It feels like 2018 has started pretty well. Brexit hysteria has died down and markets have started to price in the likelihood of a deal rather better than most remainers feared.
That said, the road will undoubtedly be bumpy at times.
A Corbyn/McDonnell-led Labour government, where property will be in the direct firing line, is the biggest existential threat. This would eventually create many opportunities as markets distort but not before we saw damage to the real economy undermining tenant demand and the flight of global capital seriously affecting value.
Nonetheless, we have never been better braced for bad news. Leverage in the large quoted sector is as low as I can ever recall and the longevity and quality of their debt, priced at super low rates, make balance sheets much more defensive.
Most sensible property investors have used the bull market to purify their portfolios, distilling them down to the best in class, and yet we are seeing share price discounts to NAV at pre-REIT levels.
Traditionally the discounts would be foretelling that values are coming down and yet, ironically, the best-quality real estate will either hold or possibly increase its value this year. It is difficult to understand why an investor would pay a 4% yield for a single prime London office building when they could buy, for example, Landsec or British Land at a 4.25%-plus yield at a 20% to 30% discount to NAV with high-quality assets, great diversification and a proven management team in the price for absolutely nothing. We must assume that different pools of investing capital, often within the same organisation, have different aspirations.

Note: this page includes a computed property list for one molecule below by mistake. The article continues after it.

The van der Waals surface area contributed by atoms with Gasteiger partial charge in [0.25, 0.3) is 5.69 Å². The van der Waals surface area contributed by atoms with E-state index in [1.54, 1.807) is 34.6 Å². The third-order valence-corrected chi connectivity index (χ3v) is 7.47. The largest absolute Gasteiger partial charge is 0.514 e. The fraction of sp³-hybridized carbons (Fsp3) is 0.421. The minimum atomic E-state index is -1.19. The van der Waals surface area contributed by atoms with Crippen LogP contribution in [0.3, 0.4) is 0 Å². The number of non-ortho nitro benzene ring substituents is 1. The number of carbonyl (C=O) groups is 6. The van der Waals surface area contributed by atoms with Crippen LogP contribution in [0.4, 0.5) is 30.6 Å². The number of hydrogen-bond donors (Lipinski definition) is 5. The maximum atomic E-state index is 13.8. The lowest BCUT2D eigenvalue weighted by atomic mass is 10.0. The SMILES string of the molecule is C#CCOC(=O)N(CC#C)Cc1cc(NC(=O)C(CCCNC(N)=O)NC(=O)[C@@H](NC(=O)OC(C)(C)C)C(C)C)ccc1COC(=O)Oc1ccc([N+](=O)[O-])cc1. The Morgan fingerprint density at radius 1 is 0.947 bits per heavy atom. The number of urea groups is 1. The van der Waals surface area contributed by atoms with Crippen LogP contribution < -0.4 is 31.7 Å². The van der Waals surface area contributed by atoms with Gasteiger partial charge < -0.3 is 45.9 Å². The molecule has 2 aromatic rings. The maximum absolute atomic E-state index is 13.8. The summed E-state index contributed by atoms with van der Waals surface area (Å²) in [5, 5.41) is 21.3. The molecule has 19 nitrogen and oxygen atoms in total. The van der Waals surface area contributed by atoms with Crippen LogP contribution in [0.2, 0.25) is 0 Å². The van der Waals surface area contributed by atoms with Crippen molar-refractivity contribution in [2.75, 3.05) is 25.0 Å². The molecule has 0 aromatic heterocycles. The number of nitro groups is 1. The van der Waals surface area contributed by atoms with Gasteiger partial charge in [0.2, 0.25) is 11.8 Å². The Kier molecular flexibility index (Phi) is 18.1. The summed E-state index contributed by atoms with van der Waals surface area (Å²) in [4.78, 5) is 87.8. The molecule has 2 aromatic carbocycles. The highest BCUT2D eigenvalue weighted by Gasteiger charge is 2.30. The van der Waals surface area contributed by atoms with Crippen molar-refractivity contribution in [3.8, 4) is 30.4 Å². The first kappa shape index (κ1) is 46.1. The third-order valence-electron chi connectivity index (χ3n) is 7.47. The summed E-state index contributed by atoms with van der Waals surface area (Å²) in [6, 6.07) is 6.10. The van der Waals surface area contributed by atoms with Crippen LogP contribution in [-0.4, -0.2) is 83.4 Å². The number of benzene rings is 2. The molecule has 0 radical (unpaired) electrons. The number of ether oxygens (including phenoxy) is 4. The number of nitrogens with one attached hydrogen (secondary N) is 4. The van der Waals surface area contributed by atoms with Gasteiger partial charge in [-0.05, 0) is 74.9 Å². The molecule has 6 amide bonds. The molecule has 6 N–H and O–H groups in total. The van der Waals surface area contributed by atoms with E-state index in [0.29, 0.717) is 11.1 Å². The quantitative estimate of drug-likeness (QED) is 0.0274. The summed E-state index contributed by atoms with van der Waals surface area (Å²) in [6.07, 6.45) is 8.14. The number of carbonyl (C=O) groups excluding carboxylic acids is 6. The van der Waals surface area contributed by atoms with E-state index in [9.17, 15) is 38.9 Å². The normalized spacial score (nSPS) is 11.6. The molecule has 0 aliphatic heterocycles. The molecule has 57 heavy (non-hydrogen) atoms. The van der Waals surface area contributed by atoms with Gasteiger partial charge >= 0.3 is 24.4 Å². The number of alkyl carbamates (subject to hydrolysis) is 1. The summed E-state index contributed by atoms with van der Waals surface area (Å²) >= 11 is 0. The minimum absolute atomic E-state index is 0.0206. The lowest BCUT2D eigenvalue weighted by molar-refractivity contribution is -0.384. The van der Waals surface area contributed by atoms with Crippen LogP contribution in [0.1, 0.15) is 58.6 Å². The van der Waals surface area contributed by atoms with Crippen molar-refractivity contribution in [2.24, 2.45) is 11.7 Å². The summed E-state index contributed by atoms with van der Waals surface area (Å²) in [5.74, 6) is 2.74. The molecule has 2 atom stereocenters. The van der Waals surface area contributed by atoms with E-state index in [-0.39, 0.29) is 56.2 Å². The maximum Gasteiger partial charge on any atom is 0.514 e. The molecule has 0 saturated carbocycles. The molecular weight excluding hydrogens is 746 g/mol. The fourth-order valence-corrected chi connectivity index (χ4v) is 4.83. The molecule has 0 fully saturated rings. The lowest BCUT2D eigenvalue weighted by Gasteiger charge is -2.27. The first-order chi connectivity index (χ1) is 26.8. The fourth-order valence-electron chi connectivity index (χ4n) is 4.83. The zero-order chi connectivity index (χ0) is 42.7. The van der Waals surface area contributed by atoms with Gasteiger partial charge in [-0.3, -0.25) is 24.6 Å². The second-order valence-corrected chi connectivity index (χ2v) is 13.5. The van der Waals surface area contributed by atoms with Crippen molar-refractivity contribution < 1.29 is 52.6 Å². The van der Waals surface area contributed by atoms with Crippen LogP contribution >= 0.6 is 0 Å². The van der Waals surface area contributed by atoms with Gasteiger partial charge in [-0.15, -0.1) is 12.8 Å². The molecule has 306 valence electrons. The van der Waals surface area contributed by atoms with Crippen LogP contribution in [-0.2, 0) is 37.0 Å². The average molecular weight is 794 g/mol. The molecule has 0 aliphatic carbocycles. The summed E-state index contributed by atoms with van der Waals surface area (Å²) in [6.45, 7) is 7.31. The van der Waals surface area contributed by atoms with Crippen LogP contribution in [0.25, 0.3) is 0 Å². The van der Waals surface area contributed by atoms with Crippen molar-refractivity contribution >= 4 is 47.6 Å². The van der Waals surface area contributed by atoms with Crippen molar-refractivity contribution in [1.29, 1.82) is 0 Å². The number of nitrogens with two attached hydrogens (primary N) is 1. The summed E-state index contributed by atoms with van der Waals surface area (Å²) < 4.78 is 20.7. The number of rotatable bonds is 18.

As we have seen with some recently failed long-income REIT IPOs, investors have lost appetite for what is already a crowded and opportunistic space.
This part of the market has latterly been sustained in the majority by private wealth investors and, I have to say, not always intelligently. In 2017, the criteria for IPOs dramatically relaxed, allowing managements with mixed track records to join the party with ‘me too’ offerings rather late in the cycle. These managements are investing little or none of their own money and are being rewarded not on performance but on the size of the net assets so that the more cash they raise the more they will earn, irrespective of whether they make money for shareholders.
That cocktail is guaranteed to deliver at best average results. Starting life as cash shells and competing in a crowded space will result in ever-tightening yields, making their ambitions tougher to achieve while boosting the returns of their competitors who got in early and are already fully invested.
Industrials and warehousing are commanding a disproportionate amount of interest with NAV premiums and unprecedented low yields. This sector seems to be picking up the notional slack of what retail is losing on the basis that every light industrial and warehouse unit will be used as part of some logistics programme, but we are not quite sure what. Surely Amazon can’t occupy all of them?
My money for 2018 is on the discounts narrowing for the best of the big REITs offering a sensible dividend
In practice, many are occupied by smaller businesses that would be quite sensitive to any economic downturn. In their defence, sheds do not suffer great obsolescence. Landlords have to stop being rent collectors and learn to become quasi hoteliers offering better value propositions, moving from being YP (years purchase) to PE businesses, as recent successful sales of serviced office operators illustrate.
My money for 2018 is on the discounts narrowing for the best of the big REITs offering a sensible dividend; the yields of good-quality long-income properties hardening; and secondary and tertiary disappointing – in some cases, quite badly.
Nick Leslau is chairman of Prestbury Investments